I have written a book that explains why we use vaccines to prevent disease. I have also written a book about mental illnesses: what they are and how they are classified, diagnosed, and treated. So I am well prepared to answer a common question: are the antivaccine zealots out of their minds? The answer is “sometimes”; that determination must be made on a case-by-case basis. Vaccination has long been the mainstay of public health efforts. Being vehemently opposed to the mainstay of public health efforts is not, per se, a mental illness. But neither is it a sign of good mental health, especially not in an educated person. In fact, people who go to great lengths in their antivaccine advocacy are more likely than the average person to have a particular kind of mental illness: a personality disorder.
What Is a Personality Disorder?
Psychiatrists are not supposed to give people a diagnosis of mental illness just for holding false beliefs. It is normal for people to hold some false beliefs. Normal people tend to hold the same false beliefs as their friends and relatives. Nevertheless, the thought processes that lead someone to embrace and spread falsehoods are definitely faulty. If someone’s faulty thought patterns, groundless fear, and dysfunctional behavior are causing disability and suffering, they do constitute a mental illness. If those thoughts, feelings, and behavior are different from what one would expect for the person, given that person’s social background, they could even qualify for a diagnosis of a psychiatric disorder. If those dysfunctional ways of thinking and relating to the world, and to the other people in it, are long-standing and pervade many aspects of the person’s life, they may even qualify for a diagnosis of a kind of mental illness called a personality disorder.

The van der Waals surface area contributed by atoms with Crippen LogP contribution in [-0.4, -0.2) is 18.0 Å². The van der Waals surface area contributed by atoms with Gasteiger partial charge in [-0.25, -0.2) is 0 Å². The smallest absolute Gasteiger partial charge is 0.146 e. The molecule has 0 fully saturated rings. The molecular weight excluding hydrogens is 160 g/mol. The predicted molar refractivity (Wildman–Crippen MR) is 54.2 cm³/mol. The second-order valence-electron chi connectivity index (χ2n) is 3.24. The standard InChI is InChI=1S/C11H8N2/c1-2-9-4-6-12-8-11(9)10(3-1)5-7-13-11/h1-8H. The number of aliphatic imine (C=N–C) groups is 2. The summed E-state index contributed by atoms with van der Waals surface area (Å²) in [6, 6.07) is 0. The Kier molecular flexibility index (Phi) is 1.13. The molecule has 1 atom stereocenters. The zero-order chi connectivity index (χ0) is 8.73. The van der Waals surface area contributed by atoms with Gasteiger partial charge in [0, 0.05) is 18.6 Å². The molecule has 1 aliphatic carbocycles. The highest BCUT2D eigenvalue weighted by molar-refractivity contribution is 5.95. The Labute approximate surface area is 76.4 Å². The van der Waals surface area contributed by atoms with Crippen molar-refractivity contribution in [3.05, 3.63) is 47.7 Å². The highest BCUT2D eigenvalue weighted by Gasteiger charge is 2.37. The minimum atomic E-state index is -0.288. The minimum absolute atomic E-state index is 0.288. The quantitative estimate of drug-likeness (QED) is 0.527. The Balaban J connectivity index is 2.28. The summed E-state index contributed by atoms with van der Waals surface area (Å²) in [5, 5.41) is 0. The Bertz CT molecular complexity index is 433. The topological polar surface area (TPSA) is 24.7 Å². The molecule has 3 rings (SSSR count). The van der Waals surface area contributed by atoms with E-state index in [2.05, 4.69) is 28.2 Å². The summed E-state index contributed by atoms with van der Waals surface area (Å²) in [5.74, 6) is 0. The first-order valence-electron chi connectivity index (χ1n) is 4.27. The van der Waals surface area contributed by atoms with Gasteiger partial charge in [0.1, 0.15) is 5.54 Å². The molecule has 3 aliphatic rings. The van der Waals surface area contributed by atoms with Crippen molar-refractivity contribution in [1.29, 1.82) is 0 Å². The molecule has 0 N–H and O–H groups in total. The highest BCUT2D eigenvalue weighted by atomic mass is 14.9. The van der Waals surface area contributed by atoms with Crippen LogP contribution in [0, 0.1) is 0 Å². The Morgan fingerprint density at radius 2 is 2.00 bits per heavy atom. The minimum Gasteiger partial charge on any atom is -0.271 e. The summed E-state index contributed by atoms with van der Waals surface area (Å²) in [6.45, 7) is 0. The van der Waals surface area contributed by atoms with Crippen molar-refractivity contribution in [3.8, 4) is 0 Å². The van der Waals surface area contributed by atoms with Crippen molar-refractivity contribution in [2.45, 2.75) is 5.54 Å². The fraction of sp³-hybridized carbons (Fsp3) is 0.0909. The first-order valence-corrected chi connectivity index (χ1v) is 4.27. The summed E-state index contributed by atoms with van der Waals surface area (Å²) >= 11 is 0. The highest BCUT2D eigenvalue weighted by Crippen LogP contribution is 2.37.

How Mental Illnesses Are Classified
In my book Don’t Feed the Narcissists! The Mythology and Science of Mental Health, I explain that a mental illness can be any problem in the realm of cognition (which means perception and thoughts), emotion, and/or action. Each mental illness is likely to have some manifestations is all three areas. Psychiatrists classify mental illnesses according to the area in which the problem is most obvious. If the person’s most obvious problem in the realm of cognition (perceptions and thought patterns), the person is said to have a psychosis. If the most obvious problem is in the realm of emotions, the person is said to have a mood disorder. If the most obvious problem is a longstanding pattern of odd or bad behavior, the psychiatrist may consider the diagnosis of a personality disorder. People with personality disorders also have problems with thinking and mood. Those problems may be serious; however, they are less obvious than the person’s odd or bad behavior.
Cluster A, B, and C Personality Disorders
The American Psychiatric Association’s Diagnostic and Statistical Manual provides the diagnostic criteria for many different mental illnesses. It defines ten personality disorders, which are divided into three clusters: A, B, and C. The cluster A personality disorders involve problems in how the person relates to reality. The cluster B personality disorders involve problems in how the person relates to other people. The cluster C personality disorders involve problems in how the person deals with fear. The symptoms of the disorders within a particular cluster often overlap. Also, a person can have a diagnosis from more than one cluster. Also, the problems in one area can reinforce problems in the other area. Mood disorders and behavior disorders are often rooted in problems with logical reasoning.
How Personality Disorders Shape Beliefs and Actions